This time of year is a fantastic time of the year to be in Norfolk, this year even more so as the winds have been from the east for a couple of weeks. I was there for 3 or so days most of it doing bits and pieces in the house, which means disappearing for hours isn't on, even my early morning joints are out of the equation as it doesn't get light enough to bird until 7.30ish. This meant I kept pretty much on the east coast of the county looking for migrants of my own. I did see quite a few recently arrived winter thrushes, skylarks coming in off the sea and in some cases birds flying parallel to the coast but deciding to stay out there rather head for the safety of the land. Something that I really didn't want to happen was a text message from my friend saying that an Isabelline Wheatear a scarce vagrant had been found on the other side of Norfolk. If I chose to get up early between late spring to early autumn the drive can be done in an hour and a half, followed by a 30 minute and hoping the bird is on show. If that all goes to plan it is a 5 hour jaunt. Did I see it? of course I did, that was the only bird that persuaded me to put the paint brush down.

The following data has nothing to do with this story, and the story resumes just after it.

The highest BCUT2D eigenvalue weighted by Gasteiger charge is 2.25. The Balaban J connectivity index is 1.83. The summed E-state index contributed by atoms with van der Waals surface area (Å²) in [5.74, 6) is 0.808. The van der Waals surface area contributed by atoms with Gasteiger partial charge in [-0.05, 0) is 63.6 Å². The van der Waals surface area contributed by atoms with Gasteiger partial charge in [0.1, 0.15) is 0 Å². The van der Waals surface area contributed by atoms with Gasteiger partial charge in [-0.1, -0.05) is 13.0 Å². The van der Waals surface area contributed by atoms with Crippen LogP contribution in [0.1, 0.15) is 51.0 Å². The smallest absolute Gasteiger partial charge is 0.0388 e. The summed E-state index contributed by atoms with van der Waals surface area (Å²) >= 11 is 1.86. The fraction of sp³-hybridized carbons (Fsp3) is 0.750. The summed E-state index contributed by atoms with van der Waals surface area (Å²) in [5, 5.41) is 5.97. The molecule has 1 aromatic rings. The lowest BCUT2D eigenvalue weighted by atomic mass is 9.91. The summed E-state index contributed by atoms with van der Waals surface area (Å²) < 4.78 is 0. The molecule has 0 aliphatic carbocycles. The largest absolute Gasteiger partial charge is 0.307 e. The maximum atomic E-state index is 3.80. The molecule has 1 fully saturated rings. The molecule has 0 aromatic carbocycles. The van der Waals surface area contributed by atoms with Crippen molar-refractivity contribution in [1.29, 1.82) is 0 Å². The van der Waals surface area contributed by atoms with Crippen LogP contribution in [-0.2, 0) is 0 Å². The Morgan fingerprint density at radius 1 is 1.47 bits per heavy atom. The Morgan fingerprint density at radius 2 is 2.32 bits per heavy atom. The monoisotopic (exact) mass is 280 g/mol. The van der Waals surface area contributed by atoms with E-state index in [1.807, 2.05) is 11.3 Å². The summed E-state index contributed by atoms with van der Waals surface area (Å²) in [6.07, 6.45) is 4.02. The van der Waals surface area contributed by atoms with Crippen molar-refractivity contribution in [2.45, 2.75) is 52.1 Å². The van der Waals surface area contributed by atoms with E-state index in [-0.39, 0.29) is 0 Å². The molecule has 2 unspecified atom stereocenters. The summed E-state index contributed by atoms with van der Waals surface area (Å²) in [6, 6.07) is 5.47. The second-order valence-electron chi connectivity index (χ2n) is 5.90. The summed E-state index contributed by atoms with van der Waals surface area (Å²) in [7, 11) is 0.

Below are a few photos taken while away and I didn't take many
Common Buzzard over an old coastal watch point, great views unfortunately this lump
flushed 3 Lapland Buntings before I could get a photo.
These 2 Buzzards were mewing over theshouse
This Hedge Accentor came in off the sea but wasn't accompanied by a Siberian Accentor. It
is a shame that this species unseen in the UK until 3 weeks ago and now recorded 9 times
with all records north of Spurn Point has not been found in East Anglia.
Goldcrest and Continental Blackbird on the walk to the coastal watch point
Starlings leave their reed bed roost
These skeins of geese flew over the house daily
These Pink-footed, White-fronted, Barnacle and Brent Geese were in fields near the